Prospective athletic training students also have the opportunity to visit TLU on a weekday, when TLU classes are in session. In addition to campus tours and admission information, visitors that use these days have the opportunity to attend athletic training classes, meet with current students, and observe normal athletic training room operations. Interested students should contact the ATEP Director to schedule a personal visit. 

    University Visit Days

    Prospective students are welcome to attend TLU's university visit days to gain general information about the campus, admissions, and financial aid.  Further information on these events can be found on the TLU admissions page. Visitors planning to attend these events are encouraged to inform the admissions office or the ATEP Director regarding interest in athletic training to ensure athletic training staff or information will be available.

  • Careers

    The mission of the TLU Athletic Training Education Program is to provide students foundational education and clinical experiences within the 12 competency areas set forth by the National Athletic Trainers Association Education Council giving graduates the knowledge and skills necessary to pursue a career in athletic training. Emphasis is placed on maximizing individual learning styles to engage students in hands on learning situations to encourage development of knowledgeable and resourceful healthcare professionals. The program strives to prepare students to become BOC certified (ATC), state licensed (LAT) athletic trainers who will work, educate, and lead within the healthcare profession.

    Athletic training is a rapidly expanding scientific field; its growth has been phenomenal in the last 10 years. This blossoming trend is expected to continue as more and more high schools and colleges/ universities are hiring athletic trainers for practical, moral and legal reasons. Other opportunities are expanding in private sports medicine clinics, industrial or corporate wellness, military and law enforcement, performing arts, and professional athletic organizations. In order to become a practicing athletic trainer, students must pass a licensing exam in Texas or other states with licensing laws. Successful completion of a national certification exam is necessary for employment in many states that do not require licensure. Upon completion of TLU's athletic training education program, students are eligible to sit for both state licensing and national certification examinations. The athletic training education program is a competitive entry program with separate application procedures. More information can be obtained through the program director.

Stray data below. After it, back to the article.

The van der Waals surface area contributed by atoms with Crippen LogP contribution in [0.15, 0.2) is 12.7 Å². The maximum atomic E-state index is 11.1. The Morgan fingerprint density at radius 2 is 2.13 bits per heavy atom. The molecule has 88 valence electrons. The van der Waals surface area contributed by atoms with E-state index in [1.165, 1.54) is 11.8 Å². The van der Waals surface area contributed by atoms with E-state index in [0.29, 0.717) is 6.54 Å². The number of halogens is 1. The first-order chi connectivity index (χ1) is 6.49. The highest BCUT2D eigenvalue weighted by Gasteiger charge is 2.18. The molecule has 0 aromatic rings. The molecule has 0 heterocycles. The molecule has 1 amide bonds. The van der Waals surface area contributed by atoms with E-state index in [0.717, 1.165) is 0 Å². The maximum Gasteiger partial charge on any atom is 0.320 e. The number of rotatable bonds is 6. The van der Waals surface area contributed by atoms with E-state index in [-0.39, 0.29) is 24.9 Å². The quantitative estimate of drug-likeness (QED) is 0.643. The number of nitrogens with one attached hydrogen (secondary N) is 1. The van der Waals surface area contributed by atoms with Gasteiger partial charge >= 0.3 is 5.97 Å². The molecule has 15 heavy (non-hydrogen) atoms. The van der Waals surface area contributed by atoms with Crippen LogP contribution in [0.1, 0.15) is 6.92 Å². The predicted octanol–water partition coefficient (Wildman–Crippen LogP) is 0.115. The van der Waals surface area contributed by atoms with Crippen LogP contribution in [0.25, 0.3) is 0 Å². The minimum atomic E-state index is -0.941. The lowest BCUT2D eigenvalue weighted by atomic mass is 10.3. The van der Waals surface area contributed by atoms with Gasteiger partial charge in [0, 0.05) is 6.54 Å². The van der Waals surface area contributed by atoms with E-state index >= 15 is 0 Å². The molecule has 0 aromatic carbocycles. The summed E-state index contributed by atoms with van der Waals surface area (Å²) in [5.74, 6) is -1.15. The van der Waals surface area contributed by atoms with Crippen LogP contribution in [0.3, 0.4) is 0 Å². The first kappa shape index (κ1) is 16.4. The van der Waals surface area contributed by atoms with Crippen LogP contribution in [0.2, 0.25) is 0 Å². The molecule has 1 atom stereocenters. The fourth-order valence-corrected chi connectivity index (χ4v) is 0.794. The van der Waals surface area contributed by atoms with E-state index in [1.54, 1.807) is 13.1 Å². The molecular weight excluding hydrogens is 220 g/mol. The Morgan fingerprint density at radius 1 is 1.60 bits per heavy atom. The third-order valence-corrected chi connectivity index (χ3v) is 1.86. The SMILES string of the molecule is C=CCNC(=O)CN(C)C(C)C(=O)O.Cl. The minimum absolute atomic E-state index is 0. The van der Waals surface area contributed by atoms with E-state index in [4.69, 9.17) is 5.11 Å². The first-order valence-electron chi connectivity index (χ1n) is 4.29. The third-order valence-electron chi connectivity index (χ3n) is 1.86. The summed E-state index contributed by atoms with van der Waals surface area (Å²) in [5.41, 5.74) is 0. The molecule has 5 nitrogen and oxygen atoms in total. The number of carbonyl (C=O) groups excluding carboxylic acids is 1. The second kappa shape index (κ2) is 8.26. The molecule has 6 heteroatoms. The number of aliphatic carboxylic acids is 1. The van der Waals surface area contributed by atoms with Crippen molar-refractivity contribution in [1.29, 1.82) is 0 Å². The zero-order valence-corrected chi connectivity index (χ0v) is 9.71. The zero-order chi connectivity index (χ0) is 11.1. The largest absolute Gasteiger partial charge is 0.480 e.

CAATE Accredited Athletic Training Program

TLU’s Athletic Training Program was granted initial accreditation in 2005 through the Commission on Accreditation of Allied Health Education Programs (CAAHEP). In 2006, the Commission on Accreditation of Athletic Training Education (CAATE) was formed as an independent accrediting agency dedicated to the advancement of the education of athletic trainers. In 2010-2011, the athletic training program at TLU went through a re-accreditation process and received a 10 year accreditation award through the 2020-2021 academic year. For more information on athletic training accreditation or to find a listing of accredited programs, visit http://www.caate.net/.

TLU Athletic Training Student Success

Graduation and BOC Examination Passing Rates 2011-2012 2012-2013 2013-2014 3 yr aggregate
Number of students graduating from program. 4 2 8 14
Number of students graduating from program who took BOC examination. 4 2 8 14
Number of students who passed the BOC examination on the first attempt. 3 2 7 12
Percentage of students who passed the BOC examination on the first attempt. 75.00 100.00 87.5 85.71
Number of students who passed the BOC examination regardless of the number of attempts. 3 2 8 13
Percentage of students who passed the BOC examination regardless of the number of attempts. 75.00 100.00 100.00 92.86

Athletic Training Faculty

Brian Coulombe

Asst. Prof, Dir. of Athl. Training

Timothy Kent

Asst. Prof, Head Athl. Trainer

View All Faculty

TLU AT Facts

  • TLU athletic training educational experiences often transcend TLU with regular involvement in national and regional athletic training organizations. 
  • Over the past four years, 88% (15 of 17) of graduates have attended either the National Athletic Trainers’ Association (NATA) or Southwest Athletic Trainers’ Association (SWATA) Annual Symposia while students in the program.
  • Since 2008, 100% of graduates have been able to continue in their chosen field.
  • Graduates currently practice athletic training in a variety of settings including the NFL, NCAA Division 1, NCAA Division 3, high school and rehabilitative clinics.
  • TLU athletic training graduates regularly expand their educational experiences beyond TLU. Over the past three years, 11 of 14 graduates have gone on to pursue an advanced graduate degree.